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Reply 20 of 55, by 386SX

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When I tested this Rage IIc in the early posts I was expecting the usual "S3 Virge like" card with also some bad performance/compatibility memory of the past when a friend had an AGP 4MB version built by ATi, green PCB, that had problems in most 1997/98 games. But at that time at least here it wasn't that common to look for drivers upgrade or to even think drivers could have been that important like instead became for the whole Rage chip serie.
At the end I imagine that computer was using a early version of them and instead testing the 8MB AGP version with latest driver I found it to be very interesting when and if seen from its correct market prospective which imho was the S3 Virge/Trio3D one.

And at the end most Direct3D6 games even heavy ones can often be rendered at 400x300 with no gfx errors or unexpected problems beside a common low frame rate but still on the acceptable level for those times. Considering I still had a 14" CRT monitor using it at 640x480 or 800x600 (56Hz... or an impossible 1024x768 strange setting I don't remember it was a great monitor anyway) I would have played most games of that times with this having better drivers that came late. Of course from what I remember as it is designed it does need a fast CPU too. I wonder if the last SiS 6326 version can be faster I suppose it is.

Reply 21 of 55, by marxveix

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I love more Rage3 based cards, than Rage2 ones.ATi Xpert@Play (RagePro) with TV out was my first 3D videocard, played many games and watched many movies with it, worked well with my Celeron 300A. I used it for 2D/D3D and OpenGL back then, about 3DCiF API support i found out later. DVD playback was nice to have for RagePro, even some Rage2 had DVD support ( Rage II+ DVD ). All in Wonder started with Rage2, i have one All-in-Wonder Pro, cards without Tv tuner had AMC connector for TV tuner addon and i liked option to show TV channel or input as moving destop picture. With Rage Pro you can mostly play well @ 640x480 resolution and 16bit colors. There are lots of Rage2 and even more Rage3 cards out there and i like it, many driver versions to choose for both of them.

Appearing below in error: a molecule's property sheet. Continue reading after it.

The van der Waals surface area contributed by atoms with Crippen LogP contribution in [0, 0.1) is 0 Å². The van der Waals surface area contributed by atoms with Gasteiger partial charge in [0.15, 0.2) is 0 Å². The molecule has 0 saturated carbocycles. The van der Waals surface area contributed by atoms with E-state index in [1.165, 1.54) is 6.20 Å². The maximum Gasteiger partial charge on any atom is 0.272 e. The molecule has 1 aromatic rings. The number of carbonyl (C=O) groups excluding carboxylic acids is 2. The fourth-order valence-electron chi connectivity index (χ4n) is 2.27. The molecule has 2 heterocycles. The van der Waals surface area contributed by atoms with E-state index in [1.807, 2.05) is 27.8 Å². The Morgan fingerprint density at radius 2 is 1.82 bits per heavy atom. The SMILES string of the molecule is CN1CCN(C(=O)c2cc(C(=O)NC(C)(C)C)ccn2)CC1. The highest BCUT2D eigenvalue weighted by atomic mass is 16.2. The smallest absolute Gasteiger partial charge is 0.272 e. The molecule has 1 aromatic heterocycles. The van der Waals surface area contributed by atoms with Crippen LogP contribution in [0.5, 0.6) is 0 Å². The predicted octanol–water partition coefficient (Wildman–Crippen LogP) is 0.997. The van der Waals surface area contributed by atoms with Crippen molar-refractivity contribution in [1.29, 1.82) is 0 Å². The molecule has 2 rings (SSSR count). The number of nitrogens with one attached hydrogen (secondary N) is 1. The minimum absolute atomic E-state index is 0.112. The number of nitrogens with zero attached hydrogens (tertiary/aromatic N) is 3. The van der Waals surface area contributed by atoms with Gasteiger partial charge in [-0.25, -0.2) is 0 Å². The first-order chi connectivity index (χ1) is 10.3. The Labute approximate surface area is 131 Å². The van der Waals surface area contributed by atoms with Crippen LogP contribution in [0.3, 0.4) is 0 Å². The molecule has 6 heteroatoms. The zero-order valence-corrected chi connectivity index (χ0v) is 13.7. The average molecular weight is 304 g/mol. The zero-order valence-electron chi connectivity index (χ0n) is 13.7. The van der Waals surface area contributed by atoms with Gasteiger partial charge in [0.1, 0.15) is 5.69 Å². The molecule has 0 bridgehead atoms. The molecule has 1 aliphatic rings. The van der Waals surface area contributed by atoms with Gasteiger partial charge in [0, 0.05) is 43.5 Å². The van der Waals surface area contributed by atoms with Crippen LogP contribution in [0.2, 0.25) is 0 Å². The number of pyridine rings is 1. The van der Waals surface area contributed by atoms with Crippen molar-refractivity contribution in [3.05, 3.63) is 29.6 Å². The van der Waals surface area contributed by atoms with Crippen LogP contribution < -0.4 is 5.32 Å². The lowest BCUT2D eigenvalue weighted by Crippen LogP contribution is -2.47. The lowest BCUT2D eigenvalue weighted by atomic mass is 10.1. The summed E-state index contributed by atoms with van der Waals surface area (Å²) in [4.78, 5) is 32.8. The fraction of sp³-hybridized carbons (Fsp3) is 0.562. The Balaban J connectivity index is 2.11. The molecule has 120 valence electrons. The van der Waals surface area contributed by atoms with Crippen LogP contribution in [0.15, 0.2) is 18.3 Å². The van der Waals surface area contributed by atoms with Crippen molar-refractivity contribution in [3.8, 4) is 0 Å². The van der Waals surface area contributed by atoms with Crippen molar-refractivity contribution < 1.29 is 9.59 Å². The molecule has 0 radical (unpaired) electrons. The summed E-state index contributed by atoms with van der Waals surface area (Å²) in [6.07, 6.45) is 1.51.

Best Rage3 card for me is Compaq RageXL AGP 8MB odd shaped cards, very clean VGA output @ 640x480 resolution and low power consumption. Rage3 = more than 40fps possible with GLQuake and demo1 @ 640x480 with right OpenGL version. I would choose Rage2 mostly for 2D and Rage3 for 2D/early 3D and use them in dos and win9x.

MACXW4 4.11.2598 is the latest driver for Rage2 and for Rage3 it is ATI2DRAE 4.13.2655.

Reply 22 of 55, by dr.zeissler

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I am back to 2474 (DX5 driver with installed DX6) for my Rage Pro LT 4MB Onboard.

2474
- CIF OK
- D3D OK
- DDRAW OK
- OGL (DoomGL broken on lights and floor, Quake1 seems to be OK but flickering black in menu, Quake2 seems to be OK)

2540
- CIF OK
- D3D OK
- DDRAW OK
- OGL (DoomGL OK, Quake1 lightning broken, Quake2 seems to be OK)

2560
- CIF broken
- Rest not tested...

Retro-Gamer 😀PowerMac 6100-66/Houdini 486/66 - G4 Cube 450/Rage128pro OS9.0.1 - Macintosh LC/Apple IIe Card OS6.0.8 - Acorn A4000 Archimedes - Unisys CWD 486/66 + Aztech Washington

Reply 23 of 55, by Kruton 9000

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386SX wrote on 2022-08-07, 15:53:

When I tested this Rage IIc in the early posts I was expecting the usual "S3 Virge like" card with also some bad performance/compatibility memory of the past when a friend had an AGP 4MB version built by ATi, green PCB, that had problems in most 1997/98 games. But at that time at least here it wasn't that common to look for drivers upgrade or to even think drivers could have been that important like instead became for the whole Rage chip serie.
At the end I imagine that computer was using a early version of them and instead testing the 8MB AGP version with latest driver I found it to be very interesting when and if seen from its correct market prospective which imho was the S3 Virge/Trio3D one.